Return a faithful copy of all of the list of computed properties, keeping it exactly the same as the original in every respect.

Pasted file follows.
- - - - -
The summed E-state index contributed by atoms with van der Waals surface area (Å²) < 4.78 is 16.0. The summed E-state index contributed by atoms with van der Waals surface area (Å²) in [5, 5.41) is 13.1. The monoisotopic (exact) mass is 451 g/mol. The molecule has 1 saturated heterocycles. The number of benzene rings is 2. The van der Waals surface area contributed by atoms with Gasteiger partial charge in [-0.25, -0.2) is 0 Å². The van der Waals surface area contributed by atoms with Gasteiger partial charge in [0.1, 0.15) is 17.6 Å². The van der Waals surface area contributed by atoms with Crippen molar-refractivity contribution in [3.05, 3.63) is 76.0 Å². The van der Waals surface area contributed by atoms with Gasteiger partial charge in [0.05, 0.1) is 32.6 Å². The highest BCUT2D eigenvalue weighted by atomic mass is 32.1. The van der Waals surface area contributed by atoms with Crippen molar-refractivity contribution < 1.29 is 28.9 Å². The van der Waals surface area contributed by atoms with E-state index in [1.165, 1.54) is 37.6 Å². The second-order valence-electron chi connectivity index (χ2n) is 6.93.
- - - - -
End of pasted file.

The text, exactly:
The summed E-state index contributed by atoms with van der Waals surface area (Å²) < 4.78 is 16.0. The summed E-state index contributed by atoms with van der Waals surface area (Å²) in [5, 5.41) is 13.1. The monoisotopic (exact) mass is 451 g/mol. The molecule has 1 saturated heterocycles. The number of benzene rings is 2. The van der Waals surface area contributed by atoms with Gasteiger partial charge in [-0.25, -0.2) is 0 Å². The van der Waals surface area contributed by atoms with Gasteiger partial charge in [0.1, 0.15) is 17.6 Å². The van der Waals surface area contributed by atoms with Crippen molar-refractivity contribution in [3.05, 3.63) is 76.0 Å². The van der Waals surface area contributed by atoms with Gasteiger partial charge in [0.05, 0.1) is 32.6 Å². The highest BCUT2D eigenvalue weighted by atomic mass is 32.1. The van der Waals surface area contributed by atoms with Crippen molar-refractivity contribution < 1.29 is 28.9 Å². The van der Waals surface area contributed by atoms with E-state index in [1.165, 1.54) is 37.6 Å². The second-order valence-electron chi connectivity index (χ2n) is 6.93.